School Usurp Parental Roles
School Usurp Parental Roles
Retiring principal of Renwick School in Marlborough, Ian Mackey, said in Wednesday's Marlborough Express that parents are increasingly viewing schools as mere baby sitting services, with any education that takes place as a bonus.
Nothing new here. It has been the case for generations. Dr John Clark, senior lecturer in Philosophy of Education at Massey University, had four reasons for the existence of schools in New Zealand listed in his class notes ten years ago. The first was as a baby sitting service. (The second was to socialise students into the dominant culture; the third was to provide a "meal ticket" in the form of a school leaving certificate such as School Certificate; and the fourth reason was the promise of upward social mobility coupled with the reality of being confirmed in one's social class.)
Ian Mackey's lament is the logical consequence of the state usurping the parents' tasks of child rearing, which includes education as well as socialisation. Neither of these things should ever be the responsibility of the state. It is startling to realise that whereas the legal requirement of compulsory attendance at school may have sounded like a good idea back in 1877 when the Education Act was first passed, little by little it has encouraged parents to accept it as normal to have the state compel children to leave their parents and their homes for six hours a day, five days a week, nine months a year for ten years. With their parenting duties off their hands for most of the day and their children out of sight, it is no wonder that parents have immersed themselves in other interests and activities. They have been spurred on especially by this present government doing all it can to get children out of families and into institutions at ever earlier ages and to get both parents out of the home and into the workforce.
To their credit, the majority of parents have resisted this pressure. The culture remained family-focussed through the 1960s, with the expectation that dad would bring home the bacon and mum would keep the home fires burning. But after 130 years of compulsory school attendance, the idea of children being separate from their parents from an early age and parents being primarily focussed on something other than the family has been thoroughly ingrained into the majority. In addition, successive governments increasingly have used the school curriculum to indoctrinate students into their particular spin of a politically correct worldview.
That is, the state has not only usurped the educational and socialisation roles from parents, it has now also usurped the lion's share of the internal moral instruction of children. It does this not only through the politically determined propaganda of the school curriculum's content, but also with the rewrite of Section 59 of the Crimes Act making it a crime for parents to use any level of force at all to correct or discipline their own children. As New Zealand author Michael Reid wrote in From Innocents to Agents (2006), "The state has shifted from supporting the authority and place of families to supporting the emancipation of children from their parents...If the state has an interest in the child, but parents fail to co-operate, the state is justified in superseding parental authority."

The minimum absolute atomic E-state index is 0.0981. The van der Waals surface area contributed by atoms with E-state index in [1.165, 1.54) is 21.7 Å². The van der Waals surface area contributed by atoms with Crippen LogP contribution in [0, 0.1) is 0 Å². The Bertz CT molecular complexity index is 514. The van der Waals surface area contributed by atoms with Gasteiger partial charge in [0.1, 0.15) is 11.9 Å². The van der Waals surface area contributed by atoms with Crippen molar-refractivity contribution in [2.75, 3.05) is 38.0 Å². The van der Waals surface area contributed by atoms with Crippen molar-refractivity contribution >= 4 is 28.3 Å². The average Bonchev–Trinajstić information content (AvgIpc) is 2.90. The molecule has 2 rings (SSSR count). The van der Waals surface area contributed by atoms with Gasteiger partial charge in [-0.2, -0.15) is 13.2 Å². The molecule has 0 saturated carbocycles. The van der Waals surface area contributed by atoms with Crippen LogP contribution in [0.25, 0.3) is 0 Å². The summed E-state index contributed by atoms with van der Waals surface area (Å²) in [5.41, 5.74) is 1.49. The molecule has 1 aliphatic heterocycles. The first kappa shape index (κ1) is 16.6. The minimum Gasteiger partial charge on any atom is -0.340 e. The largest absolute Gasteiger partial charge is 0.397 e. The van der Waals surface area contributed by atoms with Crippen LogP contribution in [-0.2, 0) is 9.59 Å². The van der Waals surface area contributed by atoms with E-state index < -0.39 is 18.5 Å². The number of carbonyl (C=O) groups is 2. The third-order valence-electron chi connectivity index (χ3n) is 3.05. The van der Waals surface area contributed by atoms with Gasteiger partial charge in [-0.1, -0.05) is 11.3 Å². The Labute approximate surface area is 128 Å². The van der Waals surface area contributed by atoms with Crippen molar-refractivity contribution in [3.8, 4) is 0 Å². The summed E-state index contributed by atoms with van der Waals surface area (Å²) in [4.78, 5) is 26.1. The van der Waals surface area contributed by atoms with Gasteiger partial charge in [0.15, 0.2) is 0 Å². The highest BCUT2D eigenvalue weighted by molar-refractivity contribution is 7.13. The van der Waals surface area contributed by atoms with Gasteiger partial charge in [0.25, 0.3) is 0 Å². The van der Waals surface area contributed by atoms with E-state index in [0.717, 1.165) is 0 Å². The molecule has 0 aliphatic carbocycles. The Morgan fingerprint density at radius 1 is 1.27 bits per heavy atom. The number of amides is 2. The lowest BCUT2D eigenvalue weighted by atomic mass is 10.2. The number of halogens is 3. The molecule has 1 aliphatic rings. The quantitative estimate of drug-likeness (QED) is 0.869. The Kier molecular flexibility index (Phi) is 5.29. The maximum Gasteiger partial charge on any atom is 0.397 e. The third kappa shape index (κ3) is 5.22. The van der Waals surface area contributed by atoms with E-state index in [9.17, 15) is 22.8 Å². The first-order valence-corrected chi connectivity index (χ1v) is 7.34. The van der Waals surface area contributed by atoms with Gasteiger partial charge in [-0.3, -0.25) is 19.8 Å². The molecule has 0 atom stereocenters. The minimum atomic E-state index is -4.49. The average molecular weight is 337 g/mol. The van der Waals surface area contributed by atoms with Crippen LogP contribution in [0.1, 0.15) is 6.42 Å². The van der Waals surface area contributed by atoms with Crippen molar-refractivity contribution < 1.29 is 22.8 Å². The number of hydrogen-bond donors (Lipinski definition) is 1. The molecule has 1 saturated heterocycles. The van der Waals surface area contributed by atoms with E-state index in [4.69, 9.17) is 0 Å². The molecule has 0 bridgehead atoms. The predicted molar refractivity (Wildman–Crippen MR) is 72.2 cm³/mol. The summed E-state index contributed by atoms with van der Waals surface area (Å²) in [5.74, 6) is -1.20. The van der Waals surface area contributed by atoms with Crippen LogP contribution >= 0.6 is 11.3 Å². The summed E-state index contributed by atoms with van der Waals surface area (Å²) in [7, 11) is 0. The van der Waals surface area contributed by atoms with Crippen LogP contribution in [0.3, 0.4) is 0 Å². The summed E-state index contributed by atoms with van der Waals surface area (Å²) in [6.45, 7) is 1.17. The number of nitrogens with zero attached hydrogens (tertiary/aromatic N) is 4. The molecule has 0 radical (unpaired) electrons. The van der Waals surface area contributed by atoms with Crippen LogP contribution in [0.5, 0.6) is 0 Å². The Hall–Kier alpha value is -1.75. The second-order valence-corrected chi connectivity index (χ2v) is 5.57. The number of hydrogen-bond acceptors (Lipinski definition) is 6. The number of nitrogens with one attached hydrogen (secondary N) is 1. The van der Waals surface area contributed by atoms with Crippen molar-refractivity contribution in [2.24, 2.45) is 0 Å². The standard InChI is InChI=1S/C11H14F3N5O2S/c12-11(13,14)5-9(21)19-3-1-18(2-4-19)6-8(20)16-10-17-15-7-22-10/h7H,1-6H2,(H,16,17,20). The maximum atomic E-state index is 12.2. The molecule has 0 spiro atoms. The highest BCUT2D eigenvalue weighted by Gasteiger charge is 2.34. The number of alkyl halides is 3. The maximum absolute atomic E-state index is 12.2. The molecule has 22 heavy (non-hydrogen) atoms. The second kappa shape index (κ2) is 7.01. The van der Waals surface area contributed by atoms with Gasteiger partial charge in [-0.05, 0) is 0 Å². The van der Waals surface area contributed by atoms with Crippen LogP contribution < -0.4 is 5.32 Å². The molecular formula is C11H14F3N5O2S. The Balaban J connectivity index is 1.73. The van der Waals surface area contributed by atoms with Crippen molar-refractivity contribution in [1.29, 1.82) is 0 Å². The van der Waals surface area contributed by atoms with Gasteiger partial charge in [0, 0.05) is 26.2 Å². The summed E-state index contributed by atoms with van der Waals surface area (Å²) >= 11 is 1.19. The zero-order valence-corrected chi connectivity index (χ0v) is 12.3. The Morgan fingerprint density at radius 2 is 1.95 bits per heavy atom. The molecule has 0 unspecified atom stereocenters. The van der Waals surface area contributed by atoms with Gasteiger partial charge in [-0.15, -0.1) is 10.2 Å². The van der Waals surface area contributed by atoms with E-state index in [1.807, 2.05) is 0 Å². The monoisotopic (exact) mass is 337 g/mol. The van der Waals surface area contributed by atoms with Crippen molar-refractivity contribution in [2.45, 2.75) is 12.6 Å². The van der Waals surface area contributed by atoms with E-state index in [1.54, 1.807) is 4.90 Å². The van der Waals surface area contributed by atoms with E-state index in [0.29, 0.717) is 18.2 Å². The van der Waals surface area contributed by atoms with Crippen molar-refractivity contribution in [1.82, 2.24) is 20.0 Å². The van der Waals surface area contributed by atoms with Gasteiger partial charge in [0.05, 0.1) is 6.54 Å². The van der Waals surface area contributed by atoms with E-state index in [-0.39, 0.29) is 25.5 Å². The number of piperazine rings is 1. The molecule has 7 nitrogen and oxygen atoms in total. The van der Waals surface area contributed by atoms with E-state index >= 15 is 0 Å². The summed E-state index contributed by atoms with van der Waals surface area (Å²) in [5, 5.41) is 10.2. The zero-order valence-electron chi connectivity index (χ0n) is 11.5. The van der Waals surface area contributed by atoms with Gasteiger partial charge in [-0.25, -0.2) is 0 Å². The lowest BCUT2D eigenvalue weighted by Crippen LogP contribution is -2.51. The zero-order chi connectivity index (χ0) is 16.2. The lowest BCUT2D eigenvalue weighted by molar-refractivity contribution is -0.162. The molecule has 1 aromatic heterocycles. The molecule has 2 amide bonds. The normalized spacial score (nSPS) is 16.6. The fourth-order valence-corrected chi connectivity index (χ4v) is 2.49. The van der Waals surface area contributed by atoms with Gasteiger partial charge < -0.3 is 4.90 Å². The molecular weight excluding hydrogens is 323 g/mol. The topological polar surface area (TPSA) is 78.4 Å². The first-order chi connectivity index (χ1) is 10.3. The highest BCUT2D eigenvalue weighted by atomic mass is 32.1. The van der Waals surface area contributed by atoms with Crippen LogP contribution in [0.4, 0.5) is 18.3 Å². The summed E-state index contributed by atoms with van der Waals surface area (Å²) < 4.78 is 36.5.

Parents need to understand that they can still preserve their family's integrity and keep the hearts and minds of their children focussed on the values and morals of their family's culture rather than the official, politically correct version of culture pushed by the state in its schools. Parents can do this by schooling their own children at home, just as unnumbered generations have done before and as over 3,000 New Zealand families still do today. The Ministry of Education will assist parents in gaining an exemption so that their children do not need to attend school, and the dozens of home schooling support groups throughout the country will help parents with the daily and weekly routines, not of "schooling", but of the far more effective tutoring and mentoring methods of educating their children at home.
Kicking the public school habit is incredibly liberating and brings many benefits such as more cohesive and peaceful family dynamics and greater social and emotional maturity in the children. The Home Education Foundation operates as a charitable trust for the benefit of anyone interested in exploring the home schooling option. It has been serving the home education families of New Zealand by providing free advice and printed information since 1986.